The Medicaid program is currently on an unsustainable path as is all types of public and private health care financing. The whole health care delivery system is a broken system. That of course is underlying rationale for the Affordable Care Act. Health care cost inflation cannot be slowed by simply decreasing eligibility to public programs or reducing provider payments. The incentives in the health care market must be altered to give providers, consumers, and payers incentives to improve health cost-effectively.

The Feds won’t keep the match

Given the importance of Medicaid expansion as a piece in the puzzle of developing a sustainable health care system it seems unlikely that some future Congress would defund the program. Future Congresses will be made up of Senators and Representatives from the states who expanded Medicaid.

It is ironic that many of the same voices calling for the Federal Government to block grant the Medicaid program also voice this concern about Medicaid expansion. A block grant by design would shift more of the costs to the state.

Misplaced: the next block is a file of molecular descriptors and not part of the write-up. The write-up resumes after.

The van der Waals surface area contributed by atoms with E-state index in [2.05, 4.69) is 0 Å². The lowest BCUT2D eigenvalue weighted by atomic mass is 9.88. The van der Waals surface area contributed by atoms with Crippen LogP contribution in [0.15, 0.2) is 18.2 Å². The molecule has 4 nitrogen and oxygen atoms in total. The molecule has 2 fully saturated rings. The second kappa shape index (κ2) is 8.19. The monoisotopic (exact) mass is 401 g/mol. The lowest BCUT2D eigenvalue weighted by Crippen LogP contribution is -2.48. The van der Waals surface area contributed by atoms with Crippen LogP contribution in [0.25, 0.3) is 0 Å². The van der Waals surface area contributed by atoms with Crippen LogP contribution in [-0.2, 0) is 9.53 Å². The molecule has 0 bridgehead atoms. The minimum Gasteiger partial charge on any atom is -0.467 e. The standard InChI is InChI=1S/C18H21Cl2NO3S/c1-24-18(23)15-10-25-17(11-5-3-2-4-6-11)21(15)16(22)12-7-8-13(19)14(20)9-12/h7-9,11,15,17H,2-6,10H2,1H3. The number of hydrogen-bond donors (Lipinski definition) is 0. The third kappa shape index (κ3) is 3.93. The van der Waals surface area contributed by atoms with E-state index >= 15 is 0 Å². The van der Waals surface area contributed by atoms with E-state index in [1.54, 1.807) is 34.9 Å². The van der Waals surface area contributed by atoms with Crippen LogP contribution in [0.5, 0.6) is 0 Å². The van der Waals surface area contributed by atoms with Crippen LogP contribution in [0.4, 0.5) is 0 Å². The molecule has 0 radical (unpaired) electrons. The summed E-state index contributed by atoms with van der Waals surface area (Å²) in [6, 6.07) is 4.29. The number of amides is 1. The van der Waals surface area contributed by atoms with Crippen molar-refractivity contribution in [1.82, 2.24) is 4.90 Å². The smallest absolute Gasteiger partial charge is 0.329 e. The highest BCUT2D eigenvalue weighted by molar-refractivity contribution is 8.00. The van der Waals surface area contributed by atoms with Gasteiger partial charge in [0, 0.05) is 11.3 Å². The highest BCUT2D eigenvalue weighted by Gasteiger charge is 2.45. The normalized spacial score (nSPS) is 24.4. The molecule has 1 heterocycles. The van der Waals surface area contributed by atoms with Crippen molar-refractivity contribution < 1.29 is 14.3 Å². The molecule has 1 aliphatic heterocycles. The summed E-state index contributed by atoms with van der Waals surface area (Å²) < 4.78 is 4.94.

The politics of its enactment aside, decades of analysis, experimentation and debate generated a consensus around the policies that underlie the Affordable Care Act. Any health reform that preserves the private sector role in health care delivery would resemble the Affordable Care Act. Medicaid expansion’s role in that reform is to provide a seamless path from public to private coverage as family incomes grow.

* Kolstad, Jonathan T. & Kowalski, Amanda E., 2012. “The impact of health care reform onhospital and preventive care: Evidence from Massachusetts,” Journal of Public Economics, Elsevier, vol. 96(11), pages 909-929

**Accessed at:

One comment Add your comment


April 7th, 2013
7:49 pm

We All know the reasons given are politically motivated and do not hold Water. Sady it is the Children of Georgia who woll suffer the most because of this denial of CARE.